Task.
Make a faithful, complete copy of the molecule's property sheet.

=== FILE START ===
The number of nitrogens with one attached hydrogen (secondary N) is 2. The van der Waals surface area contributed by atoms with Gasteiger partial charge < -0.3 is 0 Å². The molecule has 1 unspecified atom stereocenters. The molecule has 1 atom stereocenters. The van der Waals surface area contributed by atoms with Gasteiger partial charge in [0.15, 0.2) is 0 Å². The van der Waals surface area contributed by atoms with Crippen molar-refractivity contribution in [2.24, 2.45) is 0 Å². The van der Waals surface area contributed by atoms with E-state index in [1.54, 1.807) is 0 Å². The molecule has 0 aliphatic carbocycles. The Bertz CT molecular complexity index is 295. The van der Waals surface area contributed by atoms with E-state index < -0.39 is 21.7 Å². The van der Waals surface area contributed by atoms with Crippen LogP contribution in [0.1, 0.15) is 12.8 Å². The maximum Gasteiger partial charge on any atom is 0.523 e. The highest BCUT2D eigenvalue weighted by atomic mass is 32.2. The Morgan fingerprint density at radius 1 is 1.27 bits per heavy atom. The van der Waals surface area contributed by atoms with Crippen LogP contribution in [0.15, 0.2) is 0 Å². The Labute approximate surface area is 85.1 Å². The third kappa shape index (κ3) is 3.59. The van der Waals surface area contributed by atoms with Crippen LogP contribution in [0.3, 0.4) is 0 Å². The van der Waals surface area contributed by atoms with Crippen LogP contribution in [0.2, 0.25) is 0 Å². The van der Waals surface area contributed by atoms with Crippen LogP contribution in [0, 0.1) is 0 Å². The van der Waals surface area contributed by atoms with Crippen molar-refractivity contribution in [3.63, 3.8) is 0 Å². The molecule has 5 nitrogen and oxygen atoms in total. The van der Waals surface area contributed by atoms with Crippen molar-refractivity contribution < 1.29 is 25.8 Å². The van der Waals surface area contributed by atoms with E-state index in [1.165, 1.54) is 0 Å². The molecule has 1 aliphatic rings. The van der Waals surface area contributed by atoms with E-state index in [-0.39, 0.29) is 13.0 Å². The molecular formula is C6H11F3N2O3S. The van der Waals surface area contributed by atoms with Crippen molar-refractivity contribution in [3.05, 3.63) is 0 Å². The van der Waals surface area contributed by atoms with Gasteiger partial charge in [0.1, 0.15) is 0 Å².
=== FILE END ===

The number of nitrogens with one attached hydrogen (secondary N) is 2. The van der Waals surface area contributed by atoms with Gasteiger partial charge < -0.3 is 0 Å². The molecule has 1 unspecified atom stereocenters. The molecule has 1 atom stereocenters. The van der Waals surface area contributed by atoms with Gasteiger partial charge in [0.15, 0.2) is 0 Å². The van der Waals surface area contributed by atoms with Crippen molar-refractivity contribution in [2.24, 2.45) is 0 Å². The van der Waals surface area contributed by atoms with E-state index in [1.54, 1.807) is 0 Å². The molecule has 0 aliphatic carbocycles. The Bertz CT molecular complexity index is 295. The van der Waals surface area contributed by atoms with E-state index < -0.39 is 21.7 Å². The van der Waals surface area contributed by atoms with Crippen LogP contribution in [0.1, 0.15) is 12.8 Å². The maximum Gasteiger partial charge on any atom is 0.523 e. The highest BCUT2D eigenvalue weighted by atomic mass is 32.2. The Morgan fingerprint density at radius 1 is 1.27 bits per heavy atom. The van der Waals surface area contributed by atoms with Crippen LogP contribution in [0.15, 0.2) is 0 Å². The Labute approximate surface area is 85.1 Å². The third kappa shape index (κ3) is 3.59. The van der Waals surface area contributed by atoms with Crippen LogP contribution in [0.3, 0.4) is 0 Å². The van der Waals surface area contributed by atoms with Crippen LogP contribution in [0.2, 0.25) is 0 Å². The van der Waals surface area contributed by atoms with Crippen LogP contribution in [0, 0.1) is 0 Å². The van der Waals surface area contributed by atoms with Crippen molar-refractivity contribution in [3.63, 3.8) is 0 Å². The molecule has 5 nitrogen and oxygen atoms in total. The van der Waals surface area contributed by atoms with Crippen molar-refractivity contribution < 1.29 is 25.8 Å². The van der Waals surface area contributed by atoms with E-state index in [1.165, 1.54) is 0 Å². The molecule has 1 aliphatic rings. The van der Waals surface area contributed by atoms with E-state index in [-0.39, 0.29) is 13.0 Å². The molecular formula is C6H11F3N2O3S. The van der Waals surface area contributed by atoms with Crippen molar-refractivity contribution in [3.05, 3.63) is 0 Å². The van der Waals surface area contributed by atoms with Gasteiger partial charge in [0.1, 0.15) is 0 Å².